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I finally joined decided to join the DSLR world back in August, and I would have to say I'm thoroughly enjoying it so far. For a guy that works on computers all day I thought it would be right up my alley technology wise, but I have quickly came to the realization that it is far more complex. To start off I picked up a Nikon D5200 with a kit 18-55 lens which has been great to get my feet wet. I then picked up a "Nifty Fifty" as I found everyone suggested picking that lens up first. I also have a wireless shutter release, and Joby tripod as well. Now to get to brass tacks. I have a couple questions on my next move.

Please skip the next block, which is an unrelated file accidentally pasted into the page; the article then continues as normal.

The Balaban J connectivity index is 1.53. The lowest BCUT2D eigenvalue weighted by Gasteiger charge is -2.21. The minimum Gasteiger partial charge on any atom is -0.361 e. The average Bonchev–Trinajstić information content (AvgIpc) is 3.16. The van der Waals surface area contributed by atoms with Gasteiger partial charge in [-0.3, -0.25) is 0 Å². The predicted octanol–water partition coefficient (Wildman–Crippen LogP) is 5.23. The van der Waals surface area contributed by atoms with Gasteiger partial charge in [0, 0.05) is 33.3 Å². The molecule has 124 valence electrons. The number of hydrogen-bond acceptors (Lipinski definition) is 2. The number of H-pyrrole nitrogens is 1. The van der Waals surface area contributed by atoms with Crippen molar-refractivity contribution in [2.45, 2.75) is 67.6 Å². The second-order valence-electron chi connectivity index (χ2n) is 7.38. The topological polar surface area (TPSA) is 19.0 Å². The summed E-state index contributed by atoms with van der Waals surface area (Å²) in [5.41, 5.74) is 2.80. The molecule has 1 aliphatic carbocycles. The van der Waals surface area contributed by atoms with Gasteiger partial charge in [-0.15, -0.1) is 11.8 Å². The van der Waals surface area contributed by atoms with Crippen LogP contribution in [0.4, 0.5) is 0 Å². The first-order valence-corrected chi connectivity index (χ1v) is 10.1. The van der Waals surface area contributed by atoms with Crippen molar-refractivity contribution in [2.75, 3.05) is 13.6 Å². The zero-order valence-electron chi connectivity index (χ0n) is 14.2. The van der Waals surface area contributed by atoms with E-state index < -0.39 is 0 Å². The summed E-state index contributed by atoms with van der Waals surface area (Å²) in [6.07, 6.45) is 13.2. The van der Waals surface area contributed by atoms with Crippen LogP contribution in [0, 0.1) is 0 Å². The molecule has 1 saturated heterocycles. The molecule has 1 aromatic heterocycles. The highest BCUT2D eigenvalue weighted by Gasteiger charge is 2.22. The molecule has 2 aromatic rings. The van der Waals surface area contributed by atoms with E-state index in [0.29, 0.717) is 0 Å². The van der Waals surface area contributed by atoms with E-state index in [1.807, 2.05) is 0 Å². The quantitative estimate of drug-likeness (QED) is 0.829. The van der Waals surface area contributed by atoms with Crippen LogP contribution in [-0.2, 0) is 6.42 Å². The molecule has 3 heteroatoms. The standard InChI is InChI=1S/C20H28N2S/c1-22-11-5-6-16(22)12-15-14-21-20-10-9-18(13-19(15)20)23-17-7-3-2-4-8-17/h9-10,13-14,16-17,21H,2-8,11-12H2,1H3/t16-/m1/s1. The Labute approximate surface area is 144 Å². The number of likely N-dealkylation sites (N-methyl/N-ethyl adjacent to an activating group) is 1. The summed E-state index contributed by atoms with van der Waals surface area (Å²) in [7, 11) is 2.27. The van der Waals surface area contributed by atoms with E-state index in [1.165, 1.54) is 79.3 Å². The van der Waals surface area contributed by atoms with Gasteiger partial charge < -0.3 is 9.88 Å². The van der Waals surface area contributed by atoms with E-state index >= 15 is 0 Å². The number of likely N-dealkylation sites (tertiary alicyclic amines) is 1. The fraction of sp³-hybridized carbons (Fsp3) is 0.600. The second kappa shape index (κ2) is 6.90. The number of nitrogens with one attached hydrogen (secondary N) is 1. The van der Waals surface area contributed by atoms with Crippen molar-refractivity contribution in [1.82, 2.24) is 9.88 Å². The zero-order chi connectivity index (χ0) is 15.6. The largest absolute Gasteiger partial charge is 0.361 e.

What would be the next lens to pick up without breaking into a bank that would allow me to get decent pictures of birds, deer, turkeys? I would also like to do some video with it as well.

What other accessories should a guy be picking up that are have to have items?

Do any of you have any tips or tricks that helped you get better other than just getting out there and shooting?

Here are a few of my pictures from last weekend that I took. I have noticed that I'm getting better, but still feel like I'm falling short of what I'm trying to capture.

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Pelican
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Here's some examples of a Nikon AF-S DX NIKKOR 55-300mm f/4.5-5.6G ED VR Lens on a D3200. I'm sure there's better options out there but I'm a budget shopper. I got mine on eBay used for half the price. Just need to be careful shopping and ask questions.
 

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Pelican